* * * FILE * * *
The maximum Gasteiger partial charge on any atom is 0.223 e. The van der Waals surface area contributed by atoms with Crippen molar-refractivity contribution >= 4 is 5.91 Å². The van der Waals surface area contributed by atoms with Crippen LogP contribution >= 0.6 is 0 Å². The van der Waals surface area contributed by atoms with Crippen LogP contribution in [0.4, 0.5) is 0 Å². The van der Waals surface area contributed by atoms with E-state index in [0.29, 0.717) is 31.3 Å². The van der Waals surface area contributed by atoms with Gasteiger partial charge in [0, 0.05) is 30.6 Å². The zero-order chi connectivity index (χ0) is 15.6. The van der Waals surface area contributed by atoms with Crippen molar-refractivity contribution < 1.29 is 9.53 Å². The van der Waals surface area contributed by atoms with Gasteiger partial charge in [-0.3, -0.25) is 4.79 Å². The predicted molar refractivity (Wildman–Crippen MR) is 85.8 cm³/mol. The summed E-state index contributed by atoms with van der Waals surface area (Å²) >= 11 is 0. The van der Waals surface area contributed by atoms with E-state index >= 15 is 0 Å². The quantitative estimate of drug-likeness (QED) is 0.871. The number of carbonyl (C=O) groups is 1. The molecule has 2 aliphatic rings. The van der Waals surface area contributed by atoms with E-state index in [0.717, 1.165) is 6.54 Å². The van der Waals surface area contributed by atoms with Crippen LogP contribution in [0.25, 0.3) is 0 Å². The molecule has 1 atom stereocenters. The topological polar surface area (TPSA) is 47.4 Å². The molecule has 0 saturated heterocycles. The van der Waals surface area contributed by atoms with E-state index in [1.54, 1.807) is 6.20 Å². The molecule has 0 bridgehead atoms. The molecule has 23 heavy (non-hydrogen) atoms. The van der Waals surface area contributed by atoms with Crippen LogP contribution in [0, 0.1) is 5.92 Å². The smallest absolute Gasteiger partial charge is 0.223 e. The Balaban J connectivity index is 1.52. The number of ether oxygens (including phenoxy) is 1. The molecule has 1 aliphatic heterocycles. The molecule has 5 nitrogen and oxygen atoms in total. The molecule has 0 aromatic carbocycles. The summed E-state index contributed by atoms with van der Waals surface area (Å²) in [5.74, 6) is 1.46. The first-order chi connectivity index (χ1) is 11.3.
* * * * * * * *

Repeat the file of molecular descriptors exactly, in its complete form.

The maximum Gasteiger partial charge on any atom is 0.223 e. The van der Waals surface area contributed by atoms with Crippen molar-refractivity contribution >= 4 is 5.91 Å². The van der Waals surface area contributed by atoms with Crippen LogP contribution >= 0.6 is 0 Å². The van der Waals surface area contributed by atoms with Crippen LogP contribution in [0.4, 0.5) is 0 Å². The van der Waals surface area contributed by atoms with E-state index in [0.29, 0.717) is 31.3 Å². The van der Waals surface area contributed by atoms with Gasteiger partial charge in [0, 0.05) is 30.6 Å². The zero-order chi connectivity index (χ0) is 15.6. The van der Waals surface area contributed by atoms with Crippen molar-refractivity contribution < 1.29 is 9.53 Å². The van der Waals surface area contributed by atoms with Gasteiger partial charge in [-0.3, -0.25) is 4.79 Å². The predicted molar refractivity (Wildman–Crippen MR) is 85.8 cm³/mol. The summed E-state index contributed by atoms with van der Waals surface area (Å²) >= 11 is 0. The van der Waals surface area contributed by atoms with E-state index >= 15 is 0 Å². The quantitative estimate of drug-likeness (QED) is 0.871. The number of carbonyl (C=O) groups is 1. The molecule has 2 aliphatic rings. The van der Waals surface area contributed by atoms with E-state index in [0.717, 1.165) is 6.54 Å². The van der Waals surface area contributed by atoms with Crippen LogP contribution in [0.25, 0.3) is 0 Å². The molecule has 1 atom stereocenters. The topological polar surface area (TPSA) is 47.4 Å². The molecule has 0 saturated heterocycles. The van der Waals surface area contributed by atoms with E-state index in [1.54, 1.807) is 6.20 Å². The molecule has 0 bridgehead atoms. The molecule has 23 heavy (non-hydrogen) atoms. The van der Waals surface area contributed by atoms with Crippen LogP contribution in [0, 0.1) is 5.92 Å². The smallest absolute Gasteiger partial charge is 0.223 e. The Balaban J connectivity index is 1.52. The number of ether oxygens (including phenoxy) is 1. The molecule has 1 aliphatic heterocycles. The molecule has 5 nitrogen and oxygen atoms in total. The molecule has 0 aromatic carbocycles. The summed E-state index contributed by atoms with van der Waals surface area (Å²) in [5.74, 6) is 1.46. The first-order chi connectivity index (χ1) is 11.3.